prime ministers in my lifetime, they've all worked hard for the nation. Some had it better than
others, but they've all been terrific Australians.

We've actually got a web question come in, I'm told, for you, John Elliott. It is from shail Akhil

Sounds like one of the refugees.

When will John Elliott step up and save us from the current gaggle of ma'am by Pam by politicians
that only the likes of John E could manage. Obviously a friend of yours

I don't understand the name. I think he comes from Sri Lanka. Never. Why should I stand up? I'm too
old now - I'm 50!

LAUGHTER

You

You coul

d You could lead the Nationals.

We could have been a contender candidate. How about you? Who is holding Malcolm Turnbull's soul and
are they stroking it silently or trying to strangle it?

One of the great frustrations - I know we are a cynical lot of people, but one of the great
frustrations is that when you see these people in private, you get a sense of their decency and it
becomes frustrating when people are so cynical about it. John is right - when you think about it
from my perspective - Craig obviously has a different perspective. Someone like Malcolm Turnbull I
found him to be very different on a personal basis than the perception I had a couple of years ago.
He is a personable fellow who is incredibly intelligent. He also at the moment feels a great sense
of frustration because it's difficult to cut through, particularly in the first term of opposition

You me in the Li. Partyroom? Because that's where most of his problems are coming from?

Well, where will there -- well, where there is disunity, there won't be success. I remember looking
into the eyes of people like Craig Emerson in 2001 and 2004 Parliament and seeing complete despair.
I suspect when they look back at us now, they see exactly the same thing. It wasn't until Kevin
Rudd got the discipline into his frontbench and backbench, they remained on message, looked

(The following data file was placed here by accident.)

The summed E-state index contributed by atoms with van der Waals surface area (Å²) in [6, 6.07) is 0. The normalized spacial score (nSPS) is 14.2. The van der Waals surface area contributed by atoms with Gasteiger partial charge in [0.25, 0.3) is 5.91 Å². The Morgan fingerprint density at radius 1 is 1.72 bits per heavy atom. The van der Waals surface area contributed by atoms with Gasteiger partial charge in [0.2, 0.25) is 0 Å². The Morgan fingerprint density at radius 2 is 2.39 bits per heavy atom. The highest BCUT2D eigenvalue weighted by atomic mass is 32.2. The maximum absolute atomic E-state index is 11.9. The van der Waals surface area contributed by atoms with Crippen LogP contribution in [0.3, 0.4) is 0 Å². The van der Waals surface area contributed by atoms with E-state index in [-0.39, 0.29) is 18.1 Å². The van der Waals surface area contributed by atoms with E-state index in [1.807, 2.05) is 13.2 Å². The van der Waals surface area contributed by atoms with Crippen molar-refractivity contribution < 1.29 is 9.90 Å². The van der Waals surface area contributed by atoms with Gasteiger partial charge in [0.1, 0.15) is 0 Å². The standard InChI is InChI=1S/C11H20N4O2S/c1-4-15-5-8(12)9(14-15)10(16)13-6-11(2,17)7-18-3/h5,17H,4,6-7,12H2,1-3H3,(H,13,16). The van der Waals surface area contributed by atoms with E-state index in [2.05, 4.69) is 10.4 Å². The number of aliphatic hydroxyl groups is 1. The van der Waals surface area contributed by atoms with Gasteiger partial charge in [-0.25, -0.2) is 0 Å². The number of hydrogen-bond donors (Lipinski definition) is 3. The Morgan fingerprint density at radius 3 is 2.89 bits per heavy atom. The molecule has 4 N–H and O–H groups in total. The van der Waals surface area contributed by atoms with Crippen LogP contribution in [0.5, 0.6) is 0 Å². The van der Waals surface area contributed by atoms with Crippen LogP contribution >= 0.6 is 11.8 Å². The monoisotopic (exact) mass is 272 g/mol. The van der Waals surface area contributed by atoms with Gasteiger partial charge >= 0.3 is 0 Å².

coherent and like an alternative government that they were able to be electioned. Frankly, until we
get to that point, we will remain in exactly the position we are right now.

Experience tells you that Oppositions get to that point after they are just so sick of losing that
they can't stand it anymore.

I won't make a party political point, I will agree with Peter. The frustration of Opposition is
enormous, particularly for the people who were ministers in the Howard Government. They look
forward and they say, "Well, I get to show up." But when they goat to Government, some young man or
woman come as long and knocks me over, so it is quite dis-Hart enning. I agree with Peter that by
and alarge, across the chamber, while it can be very willing and sometimes quite emotional, the
level of decency in that Parliament is very high.

I agree.

There is a handful of people with whom I would have quibbles about their nature and so on, not
uniquely on one side of politics or the other. People don't see that. You don't see the de-Sency
and respect and civilty that is displayed most of the time.-the-theatre - almost like nk the
cauldron, World Championship wrestling is Question Time. You go in there and say, "Hello, how are
you mate," and then the bell rings and you're in there with the chairs and tables.

Who are you Brute Bernard.

Danger, danger.

It was so inevitable you were going to do that.

Three times this wee

k And finally on television. Well done.

The Lost in Space reference has to hold.

Maybe if all the politicians actually got I had rid of their PR people and actually spoke as
plain-English speaker; we as the Australian people would understand your points of view.

Fantasti

c! There is is a lot of truth in that, but the dilemma is this.

No, just a short answer, yes or no, no PR spin

OK, yes . But when people are themselves and they say something which is a bit of a slip, it will
run and run and run so people say be yourself and then you be yourself and then they said, "What an
idiot."

Don't rely on your PR people. I'm sick of hearing spin after spin after spin. A bit like a
wherebying machine

Politicians get crucified.

I would rather you be real.

You are seeing a few real politicians up here on stage at the moment. The next question comes from
Penny Santkuti.

Hi, Annabel, Kevin Rudd is apparently going to be the cover story on Rollingstone and as he likes
to be a bit of a chameleon, I wonder what hit lingo we might see him produce and how we see a
youthy spin on his policies.

Well, I have confirmed that, yes, he has been interviewed and photographed and barring the unlikely
event of anything more interesting in rock music happening between now and December, he will be
gracing the cover of that magazine. Now...

You said that because I'm going to interrupt you. Here is one impression of how K Rudd might appear
in the Rolling Stone. It's from the punch online magazine

There is one ever the billions of looks he won't be adopting.

What do you expect he will look like?

I think he will will look like Kevin. He will be the first man to wear chinos on the front of
Rolling Stone.

You haven't seen the spiked hair yet.

I don't need to hear your intimate details. I have enough with my own imagination. I'm told that